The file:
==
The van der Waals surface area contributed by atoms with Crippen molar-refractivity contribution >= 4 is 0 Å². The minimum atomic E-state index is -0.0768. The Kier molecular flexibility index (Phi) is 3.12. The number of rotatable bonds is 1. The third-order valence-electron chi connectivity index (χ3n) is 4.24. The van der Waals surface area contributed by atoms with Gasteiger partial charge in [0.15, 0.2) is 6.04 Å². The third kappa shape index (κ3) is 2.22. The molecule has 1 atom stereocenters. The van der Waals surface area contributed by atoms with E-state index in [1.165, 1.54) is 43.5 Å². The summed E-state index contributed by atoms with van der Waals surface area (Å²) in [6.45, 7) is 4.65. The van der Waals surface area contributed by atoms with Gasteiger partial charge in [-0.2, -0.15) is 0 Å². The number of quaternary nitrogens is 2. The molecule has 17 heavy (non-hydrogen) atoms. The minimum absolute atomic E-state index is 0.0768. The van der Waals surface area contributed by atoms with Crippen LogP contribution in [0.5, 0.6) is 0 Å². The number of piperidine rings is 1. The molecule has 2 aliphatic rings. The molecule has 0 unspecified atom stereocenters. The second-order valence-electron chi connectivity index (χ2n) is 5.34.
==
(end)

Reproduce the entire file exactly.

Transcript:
The van der Waals surface area contributed by atoms with Crippen molar-refractivity contribution >= 4 is 0 Å². The minimum atomic E-state index is -0.0768. The Kier molecular flexibility index (Phi) is 3.12. The number of rotatable bonds is 1. The third-order valence-electron chi connectivity index (χ3n) is 4.24. The van der Waals surface area contributed by atoms with Gasteiger partial charge in [0.15, 0.2) is 6.04 Å². The third kappa shape index (κ3) is 2.22. The molecule has 1 atom stereocenters. The van der Waals surface area contributed by atoms with E-state index in [1.165, 1.54) is 43.5 Å². The summed E-state index contributed by atoms with van der Waals surface area (Å²) in [6.45, 7) is 4.65. The van der Waals surface area contributed by atoms with Gasteiger partial charge in [-0.2, -0.15) is 0 Å². The number of quaternary nitrogens is 2. The molecule has 17 heavy (non-hydrogen) atoms. The minimum absolute atomic E-state index is 0.0768. The van der Waals surface area contributed by atoms with Crippen LogP contribution in [0.5, 0.6) is 0 Å². The number of piperidine rings is 1. The molecule has 2 aliphatic rings. The molecule has 0 unspecified atom stereocenters. The second-order valence-electron chi connectivity index (χ2n) is 5.34.